We covered some of the likely human factors implications of automotive assist devices taking control of a driver’s steering in a recent post. The timing was perfect. In conjunction with the Automobile Club of Southern California’s Automotive Research Center, AAA recently conducted a study on lane departure warnings and blind spot monitors (to access the study you need a MA zip code such as 02188). Their findings provide an interest complement to what we discussed last month. We were looking a little further into the future. Their study has more immediate application.
If you are driving and make a jerky movement, would you be OK with the car taking over? If you had fallen asleep? If you had swerved to avoid an animal in the road?
First some background
They define lane departure warnings as a signal that notifies the driver when sensors perceive an unintentional deviation from the current lane due to inattention. The system detects this using a radar-based sensor to watch the lane markers and if you don’t steer enough to stay in the lane (i.e. driver inaction), it assumes the cause it is an unintentional deviation.
They define blind spot warnings as a signal that notifies the driver when sensors perceive an intentional lane switch with when there is an object (usually a vehicle) in the blind spot. The system detects this using a camera that continuously monitors the blind spot and if the steering wheel moves in that direction when an object is in that zone, a warning is presented.
Here are some basic statistics on the prevalence of these devices. I was surprised that they are so common. 50% of 2014 models sold in the US have lane departure detection systems that add steering resistance or slight nudging of the breaks as interventions. This follows what many of the commenters suggested on our last post – subtle intervention that has a real impact on the departure but not enough to lock out the driver.
75% of 2014 models sold in the US have blind spot monitoring systems with subtle warnings such as haptic seat vibration or auditory signals. These don’t actually influence the steering; they are alerts only, without any physical intervention.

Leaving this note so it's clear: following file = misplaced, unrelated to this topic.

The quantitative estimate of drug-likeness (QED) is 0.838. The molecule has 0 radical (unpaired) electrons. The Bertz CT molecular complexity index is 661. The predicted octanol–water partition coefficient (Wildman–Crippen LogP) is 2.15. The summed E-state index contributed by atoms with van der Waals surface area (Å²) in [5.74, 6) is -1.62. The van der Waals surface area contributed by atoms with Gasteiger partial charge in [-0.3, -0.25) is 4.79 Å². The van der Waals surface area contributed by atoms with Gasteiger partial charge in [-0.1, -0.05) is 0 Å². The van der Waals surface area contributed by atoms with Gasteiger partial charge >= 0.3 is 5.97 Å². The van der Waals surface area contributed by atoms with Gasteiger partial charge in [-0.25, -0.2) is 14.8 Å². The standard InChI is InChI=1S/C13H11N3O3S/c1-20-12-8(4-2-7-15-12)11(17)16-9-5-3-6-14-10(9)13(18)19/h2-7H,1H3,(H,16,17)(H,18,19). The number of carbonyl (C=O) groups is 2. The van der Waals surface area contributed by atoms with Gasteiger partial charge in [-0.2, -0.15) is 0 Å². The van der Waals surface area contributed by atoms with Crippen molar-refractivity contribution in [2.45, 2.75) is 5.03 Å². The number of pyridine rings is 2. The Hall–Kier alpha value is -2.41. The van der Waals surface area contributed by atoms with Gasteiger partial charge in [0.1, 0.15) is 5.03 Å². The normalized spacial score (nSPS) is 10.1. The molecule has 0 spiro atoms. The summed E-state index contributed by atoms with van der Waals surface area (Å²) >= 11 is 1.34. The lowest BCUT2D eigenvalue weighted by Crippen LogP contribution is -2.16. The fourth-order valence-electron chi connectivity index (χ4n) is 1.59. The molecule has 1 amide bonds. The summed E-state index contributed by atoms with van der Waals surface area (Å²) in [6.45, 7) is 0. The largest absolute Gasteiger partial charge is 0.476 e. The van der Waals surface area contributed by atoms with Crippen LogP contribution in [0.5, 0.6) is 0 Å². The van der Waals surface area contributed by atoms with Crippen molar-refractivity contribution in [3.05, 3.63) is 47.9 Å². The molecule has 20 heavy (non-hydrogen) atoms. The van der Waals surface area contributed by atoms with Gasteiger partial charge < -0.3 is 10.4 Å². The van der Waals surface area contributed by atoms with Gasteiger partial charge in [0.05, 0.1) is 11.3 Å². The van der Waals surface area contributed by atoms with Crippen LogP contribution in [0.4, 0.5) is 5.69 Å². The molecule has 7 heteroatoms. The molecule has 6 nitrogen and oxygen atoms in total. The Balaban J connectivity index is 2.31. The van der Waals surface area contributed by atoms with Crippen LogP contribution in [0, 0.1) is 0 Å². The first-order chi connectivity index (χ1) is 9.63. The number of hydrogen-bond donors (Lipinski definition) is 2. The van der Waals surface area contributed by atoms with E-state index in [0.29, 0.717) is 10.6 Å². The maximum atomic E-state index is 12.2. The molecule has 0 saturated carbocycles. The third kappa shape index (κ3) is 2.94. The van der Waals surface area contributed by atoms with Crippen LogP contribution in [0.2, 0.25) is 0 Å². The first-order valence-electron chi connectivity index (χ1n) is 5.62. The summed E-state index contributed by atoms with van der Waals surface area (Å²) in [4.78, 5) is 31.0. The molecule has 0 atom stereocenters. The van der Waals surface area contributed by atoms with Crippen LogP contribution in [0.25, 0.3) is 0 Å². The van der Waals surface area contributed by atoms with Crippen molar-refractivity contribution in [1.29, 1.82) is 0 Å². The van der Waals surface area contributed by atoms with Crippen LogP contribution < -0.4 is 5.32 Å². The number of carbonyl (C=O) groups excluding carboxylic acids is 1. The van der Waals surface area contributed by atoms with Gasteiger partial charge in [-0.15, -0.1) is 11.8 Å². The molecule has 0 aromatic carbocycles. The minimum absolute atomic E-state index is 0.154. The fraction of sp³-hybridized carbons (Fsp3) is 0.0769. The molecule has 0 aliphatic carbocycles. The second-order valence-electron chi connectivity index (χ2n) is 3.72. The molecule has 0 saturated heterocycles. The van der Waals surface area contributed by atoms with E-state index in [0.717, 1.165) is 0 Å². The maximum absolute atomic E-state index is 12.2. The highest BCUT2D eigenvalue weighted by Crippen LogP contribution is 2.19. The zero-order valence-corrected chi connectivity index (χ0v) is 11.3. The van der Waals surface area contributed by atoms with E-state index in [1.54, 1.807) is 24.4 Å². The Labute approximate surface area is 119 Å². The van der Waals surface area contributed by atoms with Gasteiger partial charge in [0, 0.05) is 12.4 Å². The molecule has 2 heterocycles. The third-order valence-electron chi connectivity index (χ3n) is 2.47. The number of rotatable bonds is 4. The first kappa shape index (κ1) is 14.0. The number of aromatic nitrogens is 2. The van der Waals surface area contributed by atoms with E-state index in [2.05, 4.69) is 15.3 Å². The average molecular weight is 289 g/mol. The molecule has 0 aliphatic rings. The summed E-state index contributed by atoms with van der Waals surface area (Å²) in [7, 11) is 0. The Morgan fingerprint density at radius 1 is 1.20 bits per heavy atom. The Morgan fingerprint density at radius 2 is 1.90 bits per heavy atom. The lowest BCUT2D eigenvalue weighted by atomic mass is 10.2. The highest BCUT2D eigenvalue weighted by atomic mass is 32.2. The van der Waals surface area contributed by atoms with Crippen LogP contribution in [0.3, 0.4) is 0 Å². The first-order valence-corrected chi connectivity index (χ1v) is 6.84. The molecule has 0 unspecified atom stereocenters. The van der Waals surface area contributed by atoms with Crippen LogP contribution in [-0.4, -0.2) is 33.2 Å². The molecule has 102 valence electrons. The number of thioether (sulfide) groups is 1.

It seems that the study defines the difference between these two systems is that lane departures are based on driver inaction whereas blind spot warnings are matched to likely intentional driver actions. Since drivers are constantly adjusting the steering wheel when driving, I am not sure this is the most useful distinction, but it is clearly the threshold at which designers decided whether to implement a physical intervention or just an alert. Countering an intentional action might cause more subjective dissonance and so physical intervention is not seen as the best way to go. At least from a driver preference/technology acceptance point of view.
The article notes a few problems with these systems. Some problems are due to limitations of the technology, but the tech is getting better every year so these should wash out. The blind spot cameras currently have limited range so cars are already in the blind spot before they can be detected, perhaps signaling the driver after it is too late. The cameras also miss motorcycles and other smaller vehicles or pedestrians. The lane departure alerts currently have too many false alarms and missed signals, in part due to faded lane markers.
There are also several potential human factors challenges to the system. At first, the signal will not be well learned and may be more startling than informative. Alerts need to inform the driver that something is wrong and then clue them in as to what it is. Another problem arises after the signal has been well learned. The driver may habituate to the signal and it will not be salient enough to induce any action. The design must navigate (no pun intended) a middle ground between these two. Not too much but not too little signal salience.
Second, just the presence of the system may create a Dunning-Kruger effect (trackback to http://ergonomicsindesign.com/2015/02/confidence-ignorance). Drivers may become overconfident that they are protected from lane departures or steering into a car in their blind spot and therefore adopt a more aggressive driving behavior.
I also wonder if the research center that conducted the study has any HF/E expertise and thought to include these and other human factors principles in their study. It is not clear in the article.
So here are my questions for you. Does this change your opinion compared to our discussion in the previous post about driver assist systems? Do you know anything about the ACSCARC that conducted the study? Or do you have any new thoughts to add?
Image credit: Shuets Udono